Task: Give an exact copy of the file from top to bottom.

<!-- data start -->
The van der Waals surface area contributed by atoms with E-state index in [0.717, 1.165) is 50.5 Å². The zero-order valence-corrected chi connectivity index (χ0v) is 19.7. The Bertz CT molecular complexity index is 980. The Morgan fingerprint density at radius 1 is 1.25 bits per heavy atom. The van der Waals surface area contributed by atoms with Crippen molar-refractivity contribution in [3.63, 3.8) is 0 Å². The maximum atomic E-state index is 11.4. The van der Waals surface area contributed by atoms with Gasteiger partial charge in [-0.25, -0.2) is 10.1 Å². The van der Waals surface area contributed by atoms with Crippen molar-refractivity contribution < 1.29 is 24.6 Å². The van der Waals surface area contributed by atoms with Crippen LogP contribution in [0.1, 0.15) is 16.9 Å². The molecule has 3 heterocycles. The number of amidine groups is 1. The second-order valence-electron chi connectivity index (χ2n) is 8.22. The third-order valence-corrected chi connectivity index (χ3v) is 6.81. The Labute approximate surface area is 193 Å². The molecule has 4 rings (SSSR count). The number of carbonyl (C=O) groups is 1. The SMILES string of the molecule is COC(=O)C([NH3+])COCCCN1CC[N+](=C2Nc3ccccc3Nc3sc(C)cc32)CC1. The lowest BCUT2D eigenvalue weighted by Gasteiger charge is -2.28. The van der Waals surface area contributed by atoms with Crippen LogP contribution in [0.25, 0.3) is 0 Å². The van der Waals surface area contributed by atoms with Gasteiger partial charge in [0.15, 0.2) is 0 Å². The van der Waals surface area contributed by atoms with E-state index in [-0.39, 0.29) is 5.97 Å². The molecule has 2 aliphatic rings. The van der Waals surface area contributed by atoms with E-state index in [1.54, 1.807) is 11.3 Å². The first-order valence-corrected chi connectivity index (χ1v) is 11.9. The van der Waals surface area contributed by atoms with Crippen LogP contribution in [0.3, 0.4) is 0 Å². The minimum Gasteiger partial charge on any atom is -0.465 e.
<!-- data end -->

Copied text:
The van der Waals surface area contributed by atoms with E-state index in [0.717, 1.165) is 50.5 Å². The zero-order valence-corrected chi connectivity index (χ0v) is 19.7. The Bertz CT molecular complexity index is 980. The Morgan fingerprint density at radius 1 is 1.25 bits per heavy atom. The van der Waals surface area contributed by atoms with Crippen molar-refractivity contribution in [3.63, 3.8) is 0 Å². The maximum atomic E-state index is 11.4. The van der Waals surface area contributed by atoms with Gasteiger partial charge in [-0.25, -0.2) is 10.1 Å². The van der Waals surface area contributed by atoms with Crippen molar-refractivity contribution < 1.29 is 24.6 Å². The van der Waals surface area contributed by atoms with Crippen LogP contribution in [0.1, 0.15) is 16.9 Å². The molecule has 3 heterocycles. The number of amidine groups is 1. The second-order valence-electron chi connectivity index (χ2n) is 8.22. The third-order valence-corrected chi connectivity index (χ3v) is 6.81. The Labute approximate surface area is 193 Å². The molecule has 4 rings (SSSR count). The number of carbonyl (C=O) groups is 1. The SMILES string of the molecule is COC(=O)C([NH3+])COCCCN1CC[N+](=C2Nc3ccccc3Nc3sc(C)cc32)CC1. The lowest BCUT2D eigenvalue weighted by Gasteiger charge is -2.28. The van der Waals surface area contributed by atoms with Crippen LogP contribution in [0.25, 0.3) is 0 Å². The van der Waals surface area contributed by atoms with Gasteiger partial charge in [0.15, 0.2) is 0 Å². The van der Waals surface area contributed by atoms with E-state index in [-0.39, 0.29) is 5.97 Å². The molecule has 2 aliphatic rings. The van der Waals surface area contributed by atoms with E-state index in [1.54, 1.807) is 11.3 Å². The first-order valence-corrected chi connectivity index (χ1v) is 11.9. The van der Waals surface area contributed by atoms with Crippen LogP contribution in [0.3, 0.4) is 0 Å². The minimum Gasteiger partial charge on any atom is -0.465 e.